2011 AMRI hospital fire: Applied for NoC to reopen building, says hospital; got no such request, says fire dept

Apprehending that the ongoing trial against 16 accused in the case might pose as an obstacle in their applications, the group had filed a petition in the Alipore court in 2015 to obtain a no-objection order.

Written by SWEETY KUMARI | Kolkata | Published:October 25, 2016 9:15 am
kolkata fire accident, AMRI reopening, kolkata amri fire, amri fire accident, kolkata hospital fire, kolkata news, most tragic fire accidents, fire accidents in india, india news Firemen brought patients out through windows as smoke filled the hospital. (File Photo)

Five years after a devastating fire claimed 93 lives in Dhakuria’s AMRI Hospital, the owners are looking to reopen one of its buildings which has remained shut since the tragedy. According to a source from the AMRI Group, an application seeking a No Objection Certificate (NoC) was recently submitted to the fire department so that the group can apply for licences to reopen Annexe-1, the building in which the fire had originated. However, the fire department denied having received any such application, adding that they had only received a request for a temporary power connection.

“We are successfully running Annexe-2 and the main building. We have submitted an application to the fire department. There will be many rounds of inspection and then, according to the guidelines given by the department, we will renovate the building. Since that unfortunate incident, this is the first time that we have submitted an application for licence in the fire department,” Rupak Barua, Group CEO, AMRI Group of Hospitals, told The Indian Express.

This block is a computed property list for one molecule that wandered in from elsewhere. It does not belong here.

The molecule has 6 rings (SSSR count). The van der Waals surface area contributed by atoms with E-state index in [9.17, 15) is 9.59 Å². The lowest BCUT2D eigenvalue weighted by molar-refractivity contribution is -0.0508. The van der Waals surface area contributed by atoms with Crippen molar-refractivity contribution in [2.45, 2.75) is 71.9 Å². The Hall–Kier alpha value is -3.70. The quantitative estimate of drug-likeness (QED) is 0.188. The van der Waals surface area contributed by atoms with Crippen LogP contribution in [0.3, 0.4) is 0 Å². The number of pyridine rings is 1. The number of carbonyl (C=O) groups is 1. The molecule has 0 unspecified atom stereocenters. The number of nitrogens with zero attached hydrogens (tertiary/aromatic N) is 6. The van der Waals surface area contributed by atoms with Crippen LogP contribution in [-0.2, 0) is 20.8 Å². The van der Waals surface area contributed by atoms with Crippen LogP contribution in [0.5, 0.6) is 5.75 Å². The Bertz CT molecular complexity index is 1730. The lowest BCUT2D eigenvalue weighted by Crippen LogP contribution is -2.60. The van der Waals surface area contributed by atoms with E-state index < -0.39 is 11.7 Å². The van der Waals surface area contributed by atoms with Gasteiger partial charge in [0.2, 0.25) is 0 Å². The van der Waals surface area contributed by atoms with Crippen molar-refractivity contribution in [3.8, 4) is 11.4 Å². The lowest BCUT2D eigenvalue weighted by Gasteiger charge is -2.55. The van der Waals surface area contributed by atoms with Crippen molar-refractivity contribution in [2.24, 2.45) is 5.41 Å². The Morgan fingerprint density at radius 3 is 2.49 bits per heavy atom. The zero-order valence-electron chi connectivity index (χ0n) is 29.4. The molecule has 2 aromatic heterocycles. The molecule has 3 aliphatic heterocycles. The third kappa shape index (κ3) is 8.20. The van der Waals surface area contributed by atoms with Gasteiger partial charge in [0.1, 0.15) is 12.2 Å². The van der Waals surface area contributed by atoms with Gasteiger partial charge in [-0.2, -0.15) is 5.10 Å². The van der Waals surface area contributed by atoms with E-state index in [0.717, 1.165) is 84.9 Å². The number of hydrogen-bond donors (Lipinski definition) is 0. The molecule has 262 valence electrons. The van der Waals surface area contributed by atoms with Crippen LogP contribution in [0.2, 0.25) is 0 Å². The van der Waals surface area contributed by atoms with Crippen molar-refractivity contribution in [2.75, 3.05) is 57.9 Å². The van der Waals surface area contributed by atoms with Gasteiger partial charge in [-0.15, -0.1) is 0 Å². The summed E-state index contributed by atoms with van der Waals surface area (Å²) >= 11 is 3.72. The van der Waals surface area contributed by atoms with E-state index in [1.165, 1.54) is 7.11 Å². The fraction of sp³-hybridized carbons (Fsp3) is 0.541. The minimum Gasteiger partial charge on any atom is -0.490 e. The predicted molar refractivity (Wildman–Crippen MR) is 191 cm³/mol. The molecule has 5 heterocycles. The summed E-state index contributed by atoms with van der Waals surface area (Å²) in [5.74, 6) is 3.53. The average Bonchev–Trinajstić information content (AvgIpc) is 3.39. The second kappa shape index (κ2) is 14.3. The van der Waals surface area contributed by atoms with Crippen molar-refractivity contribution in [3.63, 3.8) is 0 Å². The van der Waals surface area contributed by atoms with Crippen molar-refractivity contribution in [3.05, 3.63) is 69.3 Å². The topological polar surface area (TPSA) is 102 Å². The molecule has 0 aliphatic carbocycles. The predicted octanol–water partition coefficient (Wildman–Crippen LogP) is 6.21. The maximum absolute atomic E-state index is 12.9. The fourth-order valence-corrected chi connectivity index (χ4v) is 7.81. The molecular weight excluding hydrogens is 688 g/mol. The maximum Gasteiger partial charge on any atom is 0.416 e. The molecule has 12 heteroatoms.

The hospital comprises of three buildings, the main and two annexes. After the fire broke out on December 9, 2011, Annexe-1, which housed the in-patient department, was sealed by the police. In 2014, the hospital managed to get a licence under the Clinical Establishment Act to admit patients to its main unit and Annexe-2. The licence was given for 202 beds. An NOC from the fire department is crucial for the group to begin the process of applying for several licences from the health department, civic authorities and other permissions to reopen Annexe-1. “The process is time-consuming, but we are hopeful that in the near future, we will start our operations from Annexe-1,” said an official from the AMRI Group.

Apprehending that the ongoing trial against 16 accused in the case might pose as an obstacle in their applications, the group had filed a petition in the Alipore court in 2015 to obtain a no-objection order. “We had submitted a petition, which the court rejected,” said advocate Salim Rehman.

Fire department officials said they haven’t been approached by AMRI authorities. “No question of inspecting the building arises. We have just received an application seeking a temporary electric connection to clean the premises and we are looking into it,” a fire department official told Express.

A senior AMRI official said, “Once the group gets an NOC from the fire department, which will take time, we will move ahead with an application for a clinical establishment licence from the health department and other statutory bodies.” Barua said, “We will use a part of it (Annexe-1) as an administrative department. It will be restricted for outdoor services. We may start diagnostic centres and use the conference rooms at Annexe-1.”